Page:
We recently visited Tokyo, Japan, where Byron Kidd of Tokyo by Bike was kind enough to take us on a Tokyo discovery tour. While we’ve often enjoyed riding our rented mamachari’s around Tokyo’s back streets it can be difficult to get an overview of Tokyo as a bike city, as anyone who has ridden there will know. In a city where bike use often depends more on acceptance than more concrete and visible items like infrastructure, it was great to have a guide to show off the different ways in which Tokyo gets around by bike.

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We started off in Shimokitazawa where as in most areas of Tokyo, riders and pedestrians share road space with cars in quiet back streets. Once on arterial roads riders can often choose between riding with traffic or riding on those footpaths which have been designated as shared spaces. On those streets with low pedestrian use this worked quite well but as we rode up through Harajuku and the shopping strips of Roppongi the limitations became clear.

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On both road and footpath it was riders who had to do most of the dodging, around the dominant traffic and for whom neither infrastructure had been specifically designed. One thing we did notice was that the lanes designated for cyclists to cross roads at pedestrian crossings had been removed in several areas.

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Our ride also took us over to Odaiba, a new area of Tokyo built on reclaimed land and where construction of future olympic venues is underway. Crossing several bridges our ride varied from designated separated bike paths, to painted areas on the roads to sharing, mainly empty, footpaths. Much of these areas had been designed to have very little street life, there were few shops or homes at street level with multi-level apartment and shopping-malls dominating the landscape and the distances from one area to another weren’t comfortably walkable.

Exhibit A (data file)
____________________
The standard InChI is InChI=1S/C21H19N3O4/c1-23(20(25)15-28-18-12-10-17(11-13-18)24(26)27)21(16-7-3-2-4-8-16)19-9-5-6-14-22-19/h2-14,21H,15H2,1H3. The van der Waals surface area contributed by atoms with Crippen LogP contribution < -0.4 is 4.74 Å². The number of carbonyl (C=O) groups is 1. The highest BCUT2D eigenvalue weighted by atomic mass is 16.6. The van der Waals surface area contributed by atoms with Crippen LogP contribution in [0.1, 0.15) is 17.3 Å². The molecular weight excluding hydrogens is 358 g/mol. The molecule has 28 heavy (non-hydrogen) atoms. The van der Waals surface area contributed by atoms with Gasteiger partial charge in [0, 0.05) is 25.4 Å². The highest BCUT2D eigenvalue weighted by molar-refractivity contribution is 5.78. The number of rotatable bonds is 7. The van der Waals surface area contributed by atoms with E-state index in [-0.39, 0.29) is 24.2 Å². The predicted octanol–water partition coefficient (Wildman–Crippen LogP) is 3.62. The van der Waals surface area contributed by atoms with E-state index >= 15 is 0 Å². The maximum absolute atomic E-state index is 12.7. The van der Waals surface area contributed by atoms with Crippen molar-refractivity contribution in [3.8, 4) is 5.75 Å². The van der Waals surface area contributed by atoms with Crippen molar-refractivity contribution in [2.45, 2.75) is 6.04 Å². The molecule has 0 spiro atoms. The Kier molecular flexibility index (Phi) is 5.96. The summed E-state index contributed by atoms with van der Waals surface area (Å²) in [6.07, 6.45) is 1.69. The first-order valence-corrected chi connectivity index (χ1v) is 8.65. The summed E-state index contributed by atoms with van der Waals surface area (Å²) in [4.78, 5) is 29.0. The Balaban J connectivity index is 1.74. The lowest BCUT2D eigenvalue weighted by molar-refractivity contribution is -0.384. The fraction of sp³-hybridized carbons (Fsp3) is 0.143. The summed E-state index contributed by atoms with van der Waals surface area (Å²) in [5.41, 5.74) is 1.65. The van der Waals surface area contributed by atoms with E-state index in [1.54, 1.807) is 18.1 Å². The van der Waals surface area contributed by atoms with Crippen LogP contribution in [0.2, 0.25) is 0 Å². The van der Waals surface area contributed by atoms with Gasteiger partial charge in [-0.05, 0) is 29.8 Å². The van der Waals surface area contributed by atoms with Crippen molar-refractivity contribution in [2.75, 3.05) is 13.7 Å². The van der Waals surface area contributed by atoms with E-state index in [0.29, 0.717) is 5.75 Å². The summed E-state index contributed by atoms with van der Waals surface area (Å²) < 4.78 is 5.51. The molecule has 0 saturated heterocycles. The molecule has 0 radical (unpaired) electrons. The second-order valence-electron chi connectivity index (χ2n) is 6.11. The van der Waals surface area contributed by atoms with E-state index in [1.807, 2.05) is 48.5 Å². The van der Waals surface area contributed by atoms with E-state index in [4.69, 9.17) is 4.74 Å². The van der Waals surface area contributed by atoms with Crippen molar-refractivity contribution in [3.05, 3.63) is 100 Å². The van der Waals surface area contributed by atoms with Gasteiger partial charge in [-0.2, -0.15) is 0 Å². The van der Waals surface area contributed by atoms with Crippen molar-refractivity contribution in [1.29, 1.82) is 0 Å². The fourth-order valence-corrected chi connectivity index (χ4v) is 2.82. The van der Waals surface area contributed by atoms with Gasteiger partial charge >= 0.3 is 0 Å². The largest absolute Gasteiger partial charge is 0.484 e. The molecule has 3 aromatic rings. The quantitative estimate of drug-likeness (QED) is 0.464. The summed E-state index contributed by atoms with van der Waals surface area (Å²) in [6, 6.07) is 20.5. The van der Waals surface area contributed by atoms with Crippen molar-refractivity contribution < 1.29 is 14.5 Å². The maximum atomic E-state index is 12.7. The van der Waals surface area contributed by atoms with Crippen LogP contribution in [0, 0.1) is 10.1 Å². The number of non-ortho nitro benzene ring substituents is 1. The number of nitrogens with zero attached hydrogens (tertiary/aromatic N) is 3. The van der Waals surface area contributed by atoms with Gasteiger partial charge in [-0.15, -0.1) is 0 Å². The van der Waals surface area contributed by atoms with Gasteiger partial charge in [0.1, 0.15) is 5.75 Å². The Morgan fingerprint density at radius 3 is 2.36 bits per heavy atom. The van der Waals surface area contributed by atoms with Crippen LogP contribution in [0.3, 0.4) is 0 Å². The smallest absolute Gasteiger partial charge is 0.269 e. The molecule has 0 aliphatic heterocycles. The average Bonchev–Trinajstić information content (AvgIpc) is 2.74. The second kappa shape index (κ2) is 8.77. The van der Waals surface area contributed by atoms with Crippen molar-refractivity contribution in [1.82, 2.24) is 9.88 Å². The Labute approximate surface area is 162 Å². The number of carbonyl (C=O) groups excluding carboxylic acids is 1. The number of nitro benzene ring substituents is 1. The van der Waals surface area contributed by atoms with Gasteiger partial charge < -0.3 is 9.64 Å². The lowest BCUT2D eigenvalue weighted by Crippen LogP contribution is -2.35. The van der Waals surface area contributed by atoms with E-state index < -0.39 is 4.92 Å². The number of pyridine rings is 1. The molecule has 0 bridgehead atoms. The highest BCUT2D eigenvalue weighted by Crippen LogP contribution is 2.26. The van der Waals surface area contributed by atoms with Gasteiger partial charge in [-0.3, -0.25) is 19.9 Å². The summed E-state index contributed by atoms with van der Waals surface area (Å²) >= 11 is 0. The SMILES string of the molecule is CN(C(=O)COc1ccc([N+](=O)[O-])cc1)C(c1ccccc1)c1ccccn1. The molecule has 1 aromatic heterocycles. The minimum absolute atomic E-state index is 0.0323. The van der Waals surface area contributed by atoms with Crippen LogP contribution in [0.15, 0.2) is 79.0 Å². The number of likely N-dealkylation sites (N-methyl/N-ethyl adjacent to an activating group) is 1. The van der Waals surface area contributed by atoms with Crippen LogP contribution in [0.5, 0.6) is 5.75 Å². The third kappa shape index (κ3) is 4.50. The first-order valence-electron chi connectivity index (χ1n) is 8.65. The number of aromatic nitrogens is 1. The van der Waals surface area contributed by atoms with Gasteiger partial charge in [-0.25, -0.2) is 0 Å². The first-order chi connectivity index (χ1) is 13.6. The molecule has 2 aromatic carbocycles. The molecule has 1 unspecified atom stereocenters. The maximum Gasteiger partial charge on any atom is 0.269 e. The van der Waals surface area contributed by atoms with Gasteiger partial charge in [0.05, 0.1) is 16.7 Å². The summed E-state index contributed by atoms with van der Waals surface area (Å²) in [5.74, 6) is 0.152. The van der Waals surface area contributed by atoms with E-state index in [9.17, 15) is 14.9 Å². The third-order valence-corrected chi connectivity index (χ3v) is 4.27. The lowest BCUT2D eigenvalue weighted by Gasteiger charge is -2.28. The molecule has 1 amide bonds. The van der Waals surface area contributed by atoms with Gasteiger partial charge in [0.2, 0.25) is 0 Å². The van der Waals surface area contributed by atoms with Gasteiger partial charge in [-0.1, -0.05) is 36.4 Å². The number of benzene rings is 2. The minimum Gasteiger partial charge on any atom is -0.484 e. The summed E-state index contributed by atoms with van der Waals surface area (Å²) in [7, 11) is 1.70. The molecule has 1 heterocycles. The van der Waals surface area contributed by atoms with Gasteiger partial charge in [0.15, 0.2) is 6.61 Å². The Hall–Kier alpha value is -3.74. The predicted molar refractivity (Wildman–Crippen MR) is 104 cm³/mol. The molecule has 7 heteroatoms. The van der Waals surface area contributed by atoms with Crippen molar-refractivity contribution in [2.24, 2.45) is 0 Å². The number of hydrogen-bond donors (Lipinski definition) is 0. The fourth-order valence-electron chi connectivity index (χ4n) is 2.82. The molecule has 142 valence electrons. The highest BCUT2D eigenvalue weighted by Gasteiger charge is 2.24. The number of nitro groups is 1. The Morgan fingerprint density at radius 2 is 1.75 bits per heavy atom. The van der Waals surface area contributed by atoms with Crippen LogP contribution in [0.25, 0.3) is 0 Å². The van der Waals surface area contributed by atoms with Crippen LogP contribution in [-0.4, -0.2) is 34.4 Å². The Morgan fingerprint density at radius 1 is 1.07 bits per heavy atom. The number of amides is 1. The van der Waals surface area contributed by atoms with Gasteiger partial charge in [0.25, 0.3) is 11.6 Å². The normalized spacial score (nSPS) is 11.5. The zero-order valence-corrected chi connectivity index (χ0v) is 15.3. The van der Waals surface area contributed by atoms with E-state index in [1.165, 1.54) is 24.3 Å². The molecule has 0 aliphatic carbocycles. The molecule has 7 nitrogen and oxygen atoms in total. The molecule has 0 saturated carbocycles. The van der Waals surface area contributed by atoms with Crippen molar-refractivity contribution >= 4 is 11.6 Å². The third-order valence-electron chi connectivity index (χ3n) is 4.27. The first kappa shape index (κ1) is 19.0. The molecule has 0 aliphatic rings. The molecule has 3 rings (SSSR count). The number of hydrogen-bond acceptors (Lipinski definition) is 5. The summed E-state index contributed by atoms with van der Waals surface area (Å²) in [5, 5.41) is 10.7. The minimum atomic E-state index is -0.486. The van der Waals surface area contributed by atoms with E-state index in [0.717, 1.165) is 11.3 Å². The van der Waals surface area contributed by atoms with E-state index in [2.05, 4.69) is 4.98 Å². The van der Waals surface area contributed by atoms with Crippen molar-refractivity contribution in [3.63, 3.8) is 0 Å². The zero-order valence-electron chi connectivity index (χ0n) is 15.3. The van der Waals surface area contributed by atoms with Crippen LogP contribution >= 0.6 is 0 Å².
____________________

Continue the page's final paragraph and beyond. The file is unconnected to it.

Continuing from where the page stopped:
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There was a lot of road space and lots of construction traffic due to the sporting venues being built. While there was very little bike parking on the street, a shopping mall housed in a high-rise building did provide designated secure bike parking in the same basement that car parking was housed.

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The quintessentially quirky Japanese moment of the tour had to be our Rainbow Bridge crossing. Bicycles aren’t allowed to be ridden over the bridge and to make sure that you’re not tempted to jump on yours once outside of the guard’s view a wooden ‘skate’ is clamped to your rear wheel.

Many thanks to Byron Kidd of Tokyo by Bike for making the time to show us such a varied degree of Tokyo cycling!